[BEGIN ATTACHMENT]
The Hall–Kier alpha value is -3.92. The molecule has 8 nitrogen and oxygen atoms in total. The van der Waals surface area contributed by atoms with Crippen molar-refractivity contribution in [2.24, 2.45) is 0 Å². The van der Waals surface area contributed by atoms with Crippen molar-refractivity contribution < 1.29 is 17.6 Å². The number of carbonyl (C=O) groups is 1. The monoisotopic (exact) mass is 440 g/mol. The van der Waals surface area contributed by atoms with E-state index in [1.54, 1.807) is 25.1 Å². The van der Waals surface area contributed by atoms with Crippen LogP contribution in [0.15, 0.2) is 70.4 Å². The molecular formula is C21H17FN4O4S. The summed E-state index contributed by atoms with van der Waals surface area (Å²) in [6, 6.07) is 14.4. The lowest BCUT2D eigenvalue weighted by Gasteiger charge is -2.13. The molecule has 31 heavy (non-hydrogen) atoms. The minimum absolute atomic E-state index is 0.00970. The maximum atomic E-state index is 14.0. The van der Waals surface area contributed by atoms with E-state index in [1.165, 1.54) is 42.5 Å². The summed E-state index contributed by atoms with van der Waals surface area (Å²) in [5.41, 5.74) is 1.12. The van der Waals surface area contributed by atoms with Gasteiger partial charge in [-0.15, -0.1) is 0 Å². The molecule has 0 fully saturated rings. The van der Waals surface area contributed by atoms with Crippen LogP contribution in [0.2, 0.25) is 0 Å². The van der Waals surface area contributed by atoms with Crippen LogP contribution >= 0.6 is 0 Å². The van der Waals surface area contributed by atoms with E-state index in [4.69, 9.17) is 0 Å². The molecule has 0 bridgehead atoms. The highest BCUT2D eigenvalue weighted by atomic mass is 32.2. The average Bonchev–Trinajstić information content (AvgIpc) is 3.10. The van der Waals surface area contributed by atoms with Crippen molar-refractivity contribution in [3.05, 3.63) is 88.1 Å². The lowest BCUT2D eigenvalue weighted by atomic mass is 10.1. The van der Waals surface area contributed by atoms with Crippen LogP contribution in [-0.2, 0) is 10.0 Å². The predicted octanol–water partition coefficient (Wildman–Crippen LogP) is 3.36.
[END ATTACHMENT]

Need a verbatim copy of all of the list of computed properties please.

The Hall–Kier alpha value is -3.92. The molecule has 8 nitrogen and oxygen atoms in total. The van der Waals surface area contributed by atoms with Crippen molar-refractivity contribution in [2.24, 2.45) is 0 Å². The van der Waals surface area contributed by atoms with Crippen molar-refractivity contribution < 1.29 is 17.6 Å². The number of carbonyl (C=O) groups is 1. The monoisotopic (exact) mass is 440 g/mol. The van der Waals surface area contributed by atoms with E-state index in [1.54, 1.807) is 25.1 Å². The van der Waals surface area contributed by atoms with Crippen LogP contribution in [0.15, 0.2) is 70.4 Å². The molecular formula is C21H17FN4O4S. The summed E-state index contributed by atoms with van der Waals surface area (Å²) in [6, 6.07) is 14.4. The lowest BCUT2D eigenvalue weighted by Gasteiger charge is -2.13. The molecule has 31 heavy (non-hydrogen) atoms. The minimum absolute atomic E-state index is 0.00970. The maximum atomic E-state index is 14.0. The van der Waals surface area contributed by atoms with E-state index in [1.165, 1.54) is 42.5 Å². The summed E-state index contributed by atoms with van der Waals surface area (Å²) in [5.41, 5.74) is 1.12. The van der Waals surface area contributed by atoms with Gasteiger partial charge in [-0.15, -0.1) is 0 Å². The molecule has 0 fully saturated rings. The van der Waals surface area contributed by atoms with Crippen LogP contribution in [0.2, 0.25) is 0 Å². The van der Waals surface area contributed by atoms with Crippen LogP contribution >= 0.6 is 0 Å². The van der Waals surface area contributed by atoms with E-state index in [4.69, 9.17) is 0 Å². The molecule has 0 bridgehead atoms. The highest BCUT2D eigenvalue weighted by atomic mass is 32.2. The average Bonchev–Trinajstić information content (AvgIpc) is 3.10. The van der Waals surface area contributed by atoms with Crippen molar-refractivity contribution in [3.05, 3.63) is 88.1 Å². The lowest BCUT2D eigenvalue weighted by atomic mass is 10.1. The van der Waals surface area contributed by atoms with Crippen LogP contribution in [-0.2, 0) is 10.0 Å². The predicted octanol–water partition coefficient (Wildman–Crippen LogP) is 3.36.